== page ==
The members, a gender-balanced mix of everyday Ontarians with no prior knowledge of electoral systems, spent one session studying ballots from around the world. A half-dozen samples were handed out. The South African was the most colourful, the Australian the most demanding (you have to rank every single candidate — often more than ten — or your vote doesn’t count). The members compared the ballots, some noting their complexity with concern. Tom Ricci, an IT specialist and former air cadet, held up the Ontario one — a list of names, mark one choice — and smiled apologetically. In his loud, no-nonsense voice, he said, “Maybe this is too simple.” The tension snapped as his colleagues chuckled. If voters around the world could puzzle through ballots far more complicated than ours for the sake of more choice and fairer results, we could probably manage more sophistication too.
Under the assembly’s proposed alternative, mmp, voters will get two votes. The first is for a local representative, just like we have now. The second vote is for a party. Based on the province-wide share of votes each party receives, it gets top-up representatives drawn from a party list that’s publicized in advance. This way, each party’s total share of seats will roughly equal its share of the popular vote, while Ontario voters keep nearly the same level of local representation they have now. (A province-wide minimum threshold of 3 percent keeps out complete crazies.) Meanwhile, parties can use their lists to make sure more women and minorities get into the legislature.
The point isn’t to advance one party’s interests over another’s, but to empower voters — all voters get a meaningful range of options, and every vote counts equally. What’s more, because all voters are represented in the legislature, and because power in coalition governments isn’t monopolized by the leader’s office, in between elections voters will have much more power when lobbying their representatives.
Newspaper columnists (none of whom I saw at the sessions) have insulted the members’ intelligence and questioned their motives. Claiming the assembly was biased from the start, Toronto Star writer Ian Urquhart repeated the same quote from an assembly member about “making history” in four different columns. But after several weekends watching them work, I was convinced that ordinary citizens could gather as equals and think through daunting political challenges. Pundits aside, experts gushed that the assembly’s proceedings were vastly more civil and intelligent than the madness at Queen’s Park.
Convincing my friends to vote isn’t easy when everyone knows it’s likely to be a waste of time. And no, it’s not because we’re a bunch of apathetic stoners. A 2005 Statistics Canada study found that while young people vote far less than anyone else, when you add up all forms of political behaviour, no group is more active than Canadians under thirty. Upgrading our electoral system would go a long way to resolving this paradox. But the key difference a proportional system would make — a more diverse Parliament juggling more points of view — could force all of Canada to finally grow up. More democracy takes more work, though it does have its rewards.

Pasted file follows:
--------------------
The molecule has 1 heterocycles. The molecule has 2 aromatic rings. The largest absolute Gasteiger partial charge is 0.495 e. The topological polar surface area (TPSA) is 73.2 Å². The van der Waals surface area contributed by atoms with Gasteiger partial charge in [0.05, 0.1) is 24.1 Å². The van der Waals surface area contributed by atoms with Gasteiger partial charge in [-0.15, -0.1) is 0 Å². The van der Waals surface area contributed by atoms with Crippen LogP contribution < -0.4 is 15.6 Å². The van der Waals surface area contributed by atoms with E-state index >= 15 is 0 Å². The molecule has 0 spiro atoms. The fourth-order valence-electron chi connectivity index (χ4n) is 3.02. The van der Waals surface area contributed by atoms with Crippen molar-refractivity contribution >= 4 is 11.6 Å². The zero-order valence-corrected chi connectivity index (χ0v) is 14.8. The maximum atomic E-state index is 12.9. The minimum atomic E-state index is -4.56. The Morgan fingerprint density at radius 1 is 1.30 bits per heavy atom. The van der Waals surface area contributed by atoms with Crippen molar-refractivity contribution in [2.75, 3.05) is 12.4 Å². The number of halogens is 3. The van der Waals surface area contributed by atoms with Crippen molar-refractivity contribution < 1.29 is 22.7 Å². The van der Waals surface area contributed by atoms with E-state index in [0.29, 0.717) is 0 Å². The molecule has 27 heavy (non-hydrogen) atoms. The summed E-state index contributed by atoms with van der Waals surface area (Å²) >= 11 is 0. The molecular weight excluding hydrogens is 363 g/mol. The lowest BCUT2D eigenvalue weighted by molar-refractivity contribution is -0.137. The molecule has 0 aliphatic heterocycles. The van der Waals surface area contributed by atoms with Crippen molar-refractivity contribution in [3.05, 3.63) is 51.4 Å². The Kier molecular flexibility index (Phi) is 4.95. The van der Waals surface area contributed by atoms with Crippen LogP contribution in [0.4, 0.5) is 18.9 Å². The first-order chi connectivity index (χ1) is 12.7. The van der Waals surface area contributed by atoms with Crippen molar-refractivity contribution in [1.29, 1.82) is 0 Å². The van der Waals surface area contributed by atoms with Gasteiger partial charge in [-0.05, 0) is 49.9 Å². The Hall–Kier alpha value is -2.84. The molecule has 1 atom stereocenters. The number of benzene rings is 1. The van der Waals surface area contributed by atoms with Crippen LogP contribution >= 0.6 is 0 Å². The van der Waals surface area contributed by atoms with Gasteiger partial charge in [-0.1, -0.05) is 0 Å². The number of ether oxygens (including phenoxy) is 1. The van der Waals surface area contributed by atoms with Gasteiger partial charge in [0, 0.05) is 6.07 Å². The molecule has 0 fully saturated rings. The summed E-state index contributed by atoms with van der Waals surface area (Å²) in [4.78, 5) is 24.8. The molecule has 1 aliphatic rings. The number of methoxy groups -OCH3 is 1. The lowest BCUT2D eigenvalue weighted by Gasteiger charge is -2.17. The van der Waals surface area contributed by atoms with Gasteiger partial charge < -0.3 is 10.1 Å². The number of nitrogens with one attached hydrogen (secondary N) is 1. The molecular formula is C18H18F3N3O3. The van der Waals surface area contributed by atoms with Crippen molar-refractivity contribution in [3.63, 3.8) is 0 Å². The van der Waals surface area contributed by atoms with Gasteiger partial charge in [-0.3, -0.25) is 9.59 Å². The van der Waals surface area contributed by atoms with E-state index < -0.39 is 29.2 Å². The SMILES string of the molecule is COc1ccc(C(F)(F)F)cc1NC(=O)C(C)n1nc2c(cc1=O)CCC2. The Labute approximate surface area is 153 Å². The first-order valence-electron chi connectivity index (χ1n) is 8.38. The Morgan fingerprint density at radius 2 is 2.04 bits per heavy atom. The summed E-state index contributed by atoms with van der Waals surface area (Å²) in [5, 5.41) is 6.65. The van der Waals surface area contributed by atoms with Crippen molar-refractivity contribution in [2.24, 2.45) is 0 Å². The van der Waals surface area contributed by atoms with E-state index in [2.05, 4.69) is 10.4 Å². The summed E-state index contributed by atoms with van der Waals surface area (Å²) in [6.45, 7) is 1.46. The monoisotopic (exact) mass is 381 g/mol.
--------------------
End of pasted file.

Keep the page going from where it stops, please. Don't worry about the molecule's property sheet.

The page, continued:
In Patterns of Democracy, Arend Lijphart, former president of the American Political Science Association, classifies thirty-six countries into “consensus democracies” governed by stable coalitions via proportional systems, and “majoritarian democracies,” systems like ours in which false majorities are typical. The consensus democracies, he shows, produce “kinder, gentler” states, with equal or better economic performance, better care for the environment, higher levels of foreign aid, and higher levels of social spending — qualities, he writes, that “should appeal to all democrats.” Surveys show that voters in consensus democracies are more satisfied with their governments and more likely to share their governments’ priorities. And despite more diverse voices in parliament, consensus democracies tend to produce a more stable political culture. Reading Lijphart’s work is a surreal experience — he describes the kind of country we think we live in, and want to live in, but don’t.
I wasn’t completely honest about my first time earlier. It was pretty special. For all the expectations it dashed, it sparked my hope of one day getting it right. I still relish the feel of the ballot in my hands and the power it represents. On October 10, this slip of paper could be the instrument for overhauling our politics and provoking profound, democratizing change. In a packed room, tucked into my booth, ignoring the hysterical warnings of chaos and doom, marking that X is going to feel good — a sharp tingle of righteous transgression.